Archive for the ‘R’ Category

Write unit tests!

7 Dec 2015

Since 2000, I’ve been working on R/qtl, an R package for mapping the genetic loci (called quantitative trait loci, QTL) that contribute to variation in quantitative traits in experimental crosses. The Bioinformatics paper about it is my most cited; also see my 2014 JORS paper, “Fourteen years of R/qtl: Just barely sustainable.”

It’s a bit of a miracle that R/qtl works and gives the right answers, as it includes essentially no formal tests. The only regular tests are that the examples in the help files don’t produce any errors that halt the code.

I’ve recently been working on R/qtl2, a reimplementation of R/qtl to better handle high-dimensional data and more complex crosses, such as Diversity Outbred mice. In doing so, I’m trying to make use of the software engineering principles that I’ve learned over the last 15 years, which pretty much correspond to the ideas in “Best Practices for Scientific Computing” (Greg Wilson et al., PLOS Biology 12(1): e1001745, doi:10.1371/journal.pbio.1001745).

I’m still working on “Make names consistent, distinctive, and meaningful”, but I’m doing pretty well on writing shorter functions with less repeated code, and particularly importantly I’m writing extensive unit tests.
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Fitting linear mixed models for QTL mapping

24 Nov 2015

Linear mixed models (LMMs) have become widely used for dealing with population structure in human GWAS, and they’re becoming increasing important for QTL mapping in model organisms, particularly for the analysis of advanced intercross lines (AIL), which often exhibit variation in the relationships among individuals.

In my efforts on R/qtl2, a reimplementation R/qtl to better handle high-dimensional data and more complex cross designs, it was clear that I’d need to figure out LMMs. But while papers explaining the fit of LMMs seem quite explicit and clear, I’d never quite turned the corner to actually seeing how I’d implement it. In both reading papers and studying code (e.g., lme4), I’d be going along fine and then get completely lost part-way through.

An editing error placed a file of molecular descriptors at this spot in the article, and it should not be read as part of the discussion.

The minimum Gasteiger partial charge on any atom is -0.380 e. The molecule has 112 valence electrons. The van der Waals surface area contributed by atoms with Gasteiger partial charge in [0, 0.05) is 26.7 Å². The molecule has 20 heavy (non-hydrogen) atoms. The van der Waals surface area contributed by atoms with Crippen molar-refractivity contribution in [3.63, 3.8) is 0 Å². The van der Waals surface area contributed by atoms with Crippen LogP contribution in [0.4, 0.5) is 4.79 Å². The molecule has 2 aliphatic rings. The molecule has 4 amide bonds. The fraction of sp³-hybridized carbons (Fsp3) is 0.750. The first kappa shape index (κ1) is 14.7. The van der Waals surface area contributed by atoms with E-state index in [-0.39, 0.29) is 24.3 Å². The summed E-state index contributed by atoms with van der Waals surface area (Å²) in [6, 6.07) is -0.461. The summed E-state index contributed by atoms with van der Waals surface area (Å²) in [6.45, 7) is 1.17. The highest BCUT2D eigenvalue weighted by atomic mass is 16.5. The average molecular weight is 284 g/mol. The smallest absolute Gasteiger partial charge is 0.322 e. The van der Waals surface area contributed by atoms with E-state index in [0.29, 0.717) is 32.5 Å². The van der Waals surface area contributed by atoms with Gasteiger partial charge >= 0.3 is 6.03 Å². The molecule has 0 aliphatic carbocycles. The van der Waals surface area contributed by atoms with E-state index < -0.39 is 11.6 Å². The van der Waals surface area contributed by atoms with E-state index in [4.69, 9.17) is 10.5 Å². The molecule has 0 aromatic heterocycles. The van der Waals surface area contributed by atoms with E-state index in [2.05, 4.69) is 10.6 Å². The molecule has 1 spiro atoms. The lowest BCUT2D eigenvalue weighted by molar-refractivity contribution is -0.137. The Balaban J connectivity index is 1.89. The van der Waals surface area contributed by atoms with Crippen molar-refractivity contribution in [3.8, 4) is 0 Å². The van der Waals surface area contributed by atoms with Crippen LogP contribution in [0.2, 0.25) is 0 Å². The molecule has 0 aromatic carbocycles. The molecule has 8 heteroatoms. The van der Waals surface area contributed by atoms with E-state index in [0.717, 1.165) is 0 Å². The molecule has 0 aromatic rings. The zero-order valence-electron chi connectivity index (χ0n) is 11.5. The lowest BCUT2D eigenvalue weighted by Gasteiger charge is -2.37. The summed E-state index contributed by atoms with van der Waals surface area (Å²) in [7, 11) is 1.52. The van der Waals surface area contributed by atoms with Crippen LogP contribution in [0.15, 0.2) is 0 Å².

But I now finally understand LMMs, or at least a particular, simple LMM, and I’ve been able to write an implementation: the R package lmmlite.

It seemed worthwhile to write down some of the details.

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Session info from R/Travis

25 Sep 2015

For the problem I reported yesterday, in which my R package was working fine locally but failing on Travis, the key solution is to run update.packages(ask=FALSE) locally, and maybe even update.packages(ask=FALSE, type="source") to be sure to grab the source of packages for which binaries are not yet available. I now know to do that.

In addition, it’d be useful to have session information (R and package versions) in the results from Travis. This has proven a bit tricky.

If you don’t want to go with a fully custom Travis script, your customization options are limited. We really only care about the case of a failure, so after_success is not of interest, and after_script seems not to be run if there’s a Travis fail. Moreover, script and after_failure are defined by the main language: r script, so you can’t change them without going all-custom.

What’s left is before_script.

I want to see the result of devtools::session_info() with the package of interest loaded, but the package actually gets built after before_script is run, so we’ll need to build and install it, even though it’ll be built and installed again afterwards. The best I could work out is in this example .travis.yml file, with the key bits being:

before_script:
  - export PKG_NAME=$(Rscript -e 'cat(paste0(devtools::as.package(".")$package))')
  - export PKG_TARBALL=$(Rscript -e 'pkg <- devtools::as.package("."); cat(paste0(pkg$package,"_",pkg$version,".tar.gz"))')
  - R CMD build --no-build-vignettes .
  - R CMD INSTALL ${PKG_TARBALL}
  - rm ${PKG_TARBALL}
  - echo "Session info:"
  - Rscript -e "library(${PKG_NAME});devtools::session_info('${PKG_NAME}')"

I use --no-build-vignettes in R CMD build as otherwise the package would be built and installed yet another time. And I remove the .tar.gz file afterwards, to avoid having the later check complain about the extra file.